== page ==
This is a beautifully written and enthralling story about love, friendship and family; it is about what lengths people will go to in order to take carThis is a beautifully written and enthralling story about love, friendship and family; it is about what lengths people will go to in order to take care of those they love.
Shiva and Marion are conjoined twins separated at birth in a missionary hospital in Addis Ababa; they are born on the day their mother dies and their father disappears. The narrator is Marion, who tells the story of their lives in Ethiopia from the days of Haile Selassie until the present. The book is filled with the sights, scents and smells of a country most of us know very little about. It is a compelling tale of how two brothers and two lonely doctors become a family.
The story of Shiva and Marion is the focus of the book but the heart and soul of the tale is the love story of Gosh and Hema, the twins surrogate parents, and their abiding love for their sons. It is a story of how love can bring people together and tear a family apart, it is a reminder of how we are all responsible for those around us and how the love of two brothers and a parent for a child trumps all else.
Beautifully written, with vivid and memorable characters this is a family saga to be savored. The narrative made me laugh and brought me to tears more than once. It is a book that I will long remember, I dreaded turning the last page and I felt a little bereft when I closed the cover, sad to be without these people who were so real to me. Mr. Verghese is a brilliant writer and I hope to read more by him soon.
About half-way through I had pretty much decided this would be a three star book and I would probably neI had a like/hate relationship with this book.
About half-way through I had pretty much decided this would be a three star book and I would probably never finish it. But I pushed through and in the end, while I didn’t exactly love it, I liked it more than I thought I would..
This the story of a murder - not a spoiler it’s the opening scene; we know who is murdered and who committed the crime. But we don’t know why. The narrator of the story is Richard Papen, a new student at Hamden College in Vermont. Escaping a dead-end life in California he is accepted into an exclusive class in Ancient Greek where he is eventually befriended by the 5 other students. Within a few months Richard will be an accomplice to murder and the covering up of the crime. The events leading up to the crime and the aftermath form the basic plot of the book.
This book is long, almost 600 pages. And it is filled with truly unlikeable characters. While the core 5, Henry, Bunny, Charles, Camilla and Francis have lived a fairly privileged life; Richard spends most of his time living in poverty. They form a very tight group that keep themselves apart from the other students and are seen as elitist snobs. And then there is Julian, the professor who teaches this group of students - and only this group of students and is the only teacher they have, which I found unbelievable. Nevertheless he is the one who plants a seed with Henry, the undisputed leader of the group, that begins a series of unfortunate events that lead to Bunny’s death.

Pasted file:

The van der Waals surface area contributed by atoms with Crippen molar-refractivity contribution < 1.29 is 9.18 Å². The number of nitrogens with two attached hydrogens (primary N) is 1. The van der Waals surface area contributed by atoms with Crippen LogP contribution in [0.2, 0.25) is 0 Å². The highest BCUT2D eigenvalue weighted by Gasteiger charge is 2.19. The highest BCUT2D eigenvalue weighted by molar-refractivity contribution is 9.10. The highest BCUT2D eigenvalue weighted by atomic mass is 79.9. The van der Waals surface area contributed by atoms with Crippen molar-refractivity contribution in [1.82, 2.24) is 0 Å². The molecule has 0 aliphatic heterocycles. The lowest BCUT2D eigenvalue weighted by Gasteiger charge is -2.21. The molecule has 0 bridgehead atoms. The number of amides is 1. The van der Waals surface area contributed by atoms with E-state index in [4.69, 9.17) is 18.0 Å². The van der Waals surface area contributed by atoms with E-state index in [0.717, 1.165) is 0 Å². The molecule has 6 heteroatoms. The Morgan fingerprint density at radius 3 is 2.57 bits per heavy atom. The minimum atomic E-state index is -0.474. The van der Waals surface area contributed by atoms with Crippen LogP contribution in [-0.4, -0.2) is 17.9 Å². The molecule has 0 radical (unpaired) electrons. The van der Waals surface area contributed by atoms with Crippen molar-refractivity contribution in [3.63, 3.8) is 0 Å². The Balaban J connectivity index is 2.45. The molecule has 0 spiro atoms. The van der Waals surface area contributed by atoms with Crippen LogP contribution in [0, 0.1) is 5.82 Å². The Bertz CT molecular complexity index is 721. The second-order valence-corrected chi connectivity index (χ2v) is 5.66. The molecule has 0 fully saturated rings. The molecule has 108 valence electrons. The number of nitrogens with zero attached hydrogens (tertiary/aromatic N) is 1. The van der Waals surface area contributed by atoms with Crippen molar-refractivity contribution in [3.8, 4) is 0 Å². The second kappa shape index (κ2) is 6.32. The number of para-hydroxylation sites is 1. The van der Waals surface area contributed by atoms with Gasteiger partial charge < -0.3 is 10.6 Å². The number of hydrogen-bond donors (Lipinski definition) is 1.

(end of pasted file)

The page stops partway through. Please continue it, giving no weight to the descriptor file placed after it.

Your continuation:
Richard is the narrator of the book, the one we readers are expected to relate to - an everyman who tells the tale of that fateful year. Because we only hear Richard’s memory of the story it does raise the question of the truth of the history he tells us. If we only have one viewpoint how can we be sure he is being honest?
I think one of my issues with this book was the writing. Tartt certainly knows how to turn a phrase but I often found her writing pretentious. There were times I was reading the book and the author would start throwing in Greek and Latin phrases and go off on tangents regarding philosophy that didn’t add to the story; I felt like she was trying to impress the reader - look at me I am so much smarter than you. The book is definitely bloated, it could have been much shorter if the long paragraphs of every detail of clothing, drinking, doing drugs, having sex etc. were cut in half or eliminated. In addition I didn’t feel as if there was a time frame to use as a reference to some of the action. At times I thought it was the ’60’s with all the talk of hippies, and then I thought it was the 70’s but at some point I realized it was probably the ’80’s and that was because of a Jane Fonda exercise tape reference. I found that a little disconcerting. Aside from the characters being unlikeable they weren’t realistic. What student walks around a campus wearing pince nez? They seem to be written as if they should have been hanging out with Edgar Allen Poe.
The second half of the book was better than the first. It took too long to get to the reason behind the murder in the first part of the book. It moved much faster after that, except for a very strange interaction with Bunny’s family prior to the funeral, it seemed pretty pointless except as a way to introduce the acquisition of a lot of drugs. First half 2 stars, second half 4. Meet in the middle, its a 3 star read.
I think if I had read this when I was much younger I would have thought it was a brilliant and deep book. At this point in my life I was not blown away by it. ...more